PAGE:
RUNX1mut were more common in older, male patients and sAML (table). White blood cells, lactate dehydrogenase and bone marrow blasts were lower in RUNX1mut patients. Mutations in several myelodysplasia-related genes were enriched in RUNX1mut patients (ASXL1, BCOR, BCORL1, EZH2, KMT2A, PHF6, and STAG2, SF3B1, SRSF2, and U2AF1), whereas DNMT3A, NPM1 and FLT3 were more frequently altered in controls. A strong association with mutations of the splicing factor complex was identified (49% vs. 13%, p<0.0001). Contradicting previous reports, we found no association with IDH mutations.

The risk prediction score we obtained for OS is as follows: 0.03054 x age (y) + 0.74996 x adverse MRC + 0.43779 x FLT3-ITD + 0.00317 x WBC count (10^9/L) - 0.00158 x platelet count (10^9/L) + 0.37401 x NRAS-mutation, where the obtained cut-off values are: <1.592 (low risk); 1.592 to 2.303 (moderate risk) >2.303 (high risk). Binary variables are coded as 0 or 1. Harrell's C index estimated using internal validation was 0.6. Kaplan-Meier curves estimated using the training set suggest strong differences in survival between the risk categories. Median overall survival (OS) was 2.5, 1.0 and 0.6 years for low-, intermediate-, and high-risk. External validation using the Alliance cohort shows similar results (Figure). Results obtained for the MLL cohort show smaller differences. However, we still observe clear separation of risk groups with a significant difference between low- and high-risk groups (adjusted p-value: 0.0266). Scores for relapse-free survival (RFS) as well as for OS and RFS censored for allogeneic transplant show similar results.

We analyzed a large collection of intensively treated RUNX1mut AML patients and observed heterogenous outcomes that could be predicted by applying few variables (age, MRC-score, FLT3/NRAS mutation-status, and WBC/platelet count). The OS of RUNX1mut high-risk patients is discouraging, highlighting the unmet need of these patients. In addition, our work demonstrates that ELN risk groups can be further stratified and that integrated approaches using routinely available variables can further advance risk prediction.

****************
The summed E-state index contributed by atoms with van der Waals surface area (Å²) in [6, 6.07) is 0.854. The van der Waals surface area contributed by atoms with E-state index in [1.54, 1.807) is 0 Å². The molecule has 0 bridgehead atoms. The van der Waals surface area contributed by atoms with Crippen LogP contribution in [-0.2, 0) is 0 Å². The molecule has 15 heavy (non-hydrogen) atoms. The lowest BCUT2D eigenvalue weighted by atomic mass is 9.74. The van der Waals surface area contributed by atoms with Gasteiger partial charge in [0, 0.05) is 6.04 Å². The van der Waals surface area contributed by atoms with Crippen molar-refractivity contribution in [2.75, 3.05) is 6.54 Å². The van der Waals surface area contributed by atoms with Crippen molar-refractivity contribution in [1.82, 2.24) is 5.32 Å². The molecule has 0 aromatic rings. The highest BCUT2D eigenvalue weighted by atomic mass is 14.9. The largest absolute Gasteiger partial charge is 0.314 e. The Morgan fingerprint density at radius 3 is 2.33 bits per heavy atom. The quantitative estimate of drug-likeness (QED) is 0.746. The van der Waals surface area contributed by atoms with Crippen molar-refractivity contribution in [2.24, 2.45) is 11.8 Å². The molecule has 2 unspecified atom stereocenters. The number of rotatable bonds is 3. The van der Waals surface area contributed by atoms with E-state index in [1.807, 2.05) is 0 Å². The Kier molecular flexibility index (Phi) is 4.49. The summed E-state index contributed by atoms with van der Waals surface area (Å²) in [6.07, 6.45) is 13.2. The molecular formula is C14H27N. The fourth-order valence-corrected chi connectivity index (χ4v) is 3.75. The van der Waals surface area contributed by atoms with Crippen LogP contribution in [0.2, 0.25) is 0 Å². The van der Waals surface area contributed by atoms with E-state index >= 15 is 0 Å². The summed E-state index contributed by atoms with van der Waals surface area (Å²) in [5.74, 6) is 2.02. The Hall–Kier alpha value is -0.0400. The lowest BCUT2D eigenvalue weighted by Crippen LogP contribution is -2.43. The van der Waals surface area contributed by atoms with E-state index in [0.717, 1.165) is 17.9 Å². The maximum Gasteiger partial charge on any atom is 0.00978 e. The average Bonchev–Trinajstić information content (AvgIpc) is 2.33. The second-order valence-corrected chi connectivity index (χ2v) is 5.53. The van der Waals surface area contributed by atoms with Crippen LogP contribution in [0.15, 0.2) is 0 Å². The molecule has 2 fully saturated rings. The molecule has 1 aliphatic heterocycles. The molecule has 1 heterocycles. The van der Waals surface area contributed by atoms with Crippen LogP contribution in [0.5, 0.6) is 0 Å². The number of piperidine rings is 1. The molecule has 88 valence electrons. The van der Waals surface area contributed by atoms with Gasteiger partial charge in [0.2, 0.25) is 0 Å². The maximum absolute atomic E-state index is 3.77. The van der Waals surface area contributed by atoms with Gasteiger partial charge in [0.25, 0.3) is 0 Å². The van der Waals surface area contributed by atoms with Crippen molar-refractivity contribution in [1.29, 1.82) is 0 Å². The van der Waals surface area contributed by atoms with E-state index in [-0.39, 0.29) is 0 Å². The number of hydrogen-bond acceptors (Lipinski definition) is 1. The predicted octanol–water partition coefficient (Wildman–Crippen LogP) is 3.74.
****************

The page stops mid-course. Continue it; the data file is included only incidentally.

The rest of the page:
Disclosures: Krug: AbbVie: Honoraria; Sanofi: Honoraria; Leo Pharma: Honoraria; BMS: Honoraria. Meggendorfer: MLL Munich Leukemia Laboratory: Current Employment. Kern: MLL Munich Leukemia Laboratory: Current Employment, Other: Equity Ownership. Haferlach: MLL Munich Leukemia Laboratory: Current Employment, Other: Equity Ownership. Schetelig: Eurocept: Honoraria; Novartis: Honoraria; Janssen: Consultancy, Honoraria; Abbvie: Consultancy, Honoraria; BeiGene: Consultancy, Honoraria; AstraZeneca: Consultancy, Honoraria; BMS: Consultancy, Honoraria. Middeke: AbbVie: Membership on an entity's Board of Directors or advisory committees. Röllig: Novartis: Consultancy, Honoraria, Research Funding; AbbVie: Consultancy, Honoraria, Research Funding; BMS: Consultancy, Honoraria; Astellas: Consultancy, Honoraria; Janssen: Consultancy, Honoraria; Servier: Consultancy, Honoraria; Pfizer: Consultancy, Honoraria, Research Funding. Baldus: Jazz Pharmaceuticals: Consultancy; Gilead: Consultancy; AstraZeneca: Consultancy; Amgen: Consultancy; Astellas: Consultancy; BMS: Consultancy; Jannsen: Consultancy. Platzbecker: BeiGene: Research Funding; Janssen Biotech: Consultancy, Research Funding; Curis: Consultancy, Research Funding; AbbVie: Consultancy; Novartis: Consultancy, Honoraria, Research Funding; Syros: Consultancy, Honoraria, Research Funding; Geron: Consultancy, Research Funding; Silence Therapeutics: Consultancy, Honoraria, Research Funding; Servier: Consultancy, Honoraria, Research Funding; Bristol Myers Squibb: Consultancy, Honoraria, Membership on an entity's Board of Directors or advisory committees, Other: travel support; medical writing support, Research Funding; Jazz: Consultancy, Honoraria, Research Funding; Amgen: Consultancy, Research Funding; Celgene: Honoraria; Takeda: Consultancy, Honoraria, Research Funding; BMS: Research Funding; Roche: Research Funding; Merck: Research Funding; MDS Foundation: Membership on an entity's Board of Directors or advisory committees; Fibrogen: Research Funding. Stock: Newave: Honoraria; Amgen: Honoraria; Servier: Other: Data Safety Monitoring Board/Advisory Board; Kura: Research Funding; Kite: Consultancy; Jazz Pharmaceuticals: Consultancy, Honoraria; Glaxo Smith Kline: Consultancy. Uy: Jazz: Other: Advisory Board. Byrd: Kurome: Current equity holder in publicly-traded company, Membership on an entity's Board of Directors or advisory committees; OSU Drug Devel. Inst.: Consultancy; Vincerx: Current equity holder in publicly-traded company, Membership on an entity's Board of Directors or advisory committees; Orange Grove Bio: Membership on an entity's Board of Directors or advisory committees; Newave: Membership on an entity's Board of Directors or advisory committees, Research Funding; Orbimed: Consultancy, Research Funding; Eilean Therapeutics: Consultancy, Current equity holder in private company, Membership on an entity's Board of Directors or advisory committees, Research Funding; AstraZeneca: Other: TRAVEL, ACCOMMODATIONS, EXPENSES; American Cancer: Membership on an entity's Board of Directors or advisory committees. Eisfeld: Karyopharm Therapeutics: Other: spouse employment; Astra Zeneca: Honoraria, Other: CEI Advisory Board; OncLive: Honoraria. Metzeler: BMS: Consultancy, Honoraria; AbbVie: Honoraria, Research Funding; Pfizer: Honoraria; Otsuka: Honoraria; Janssen: Honoraria; Novartis: Consultancy.

*signifies non-member of ASH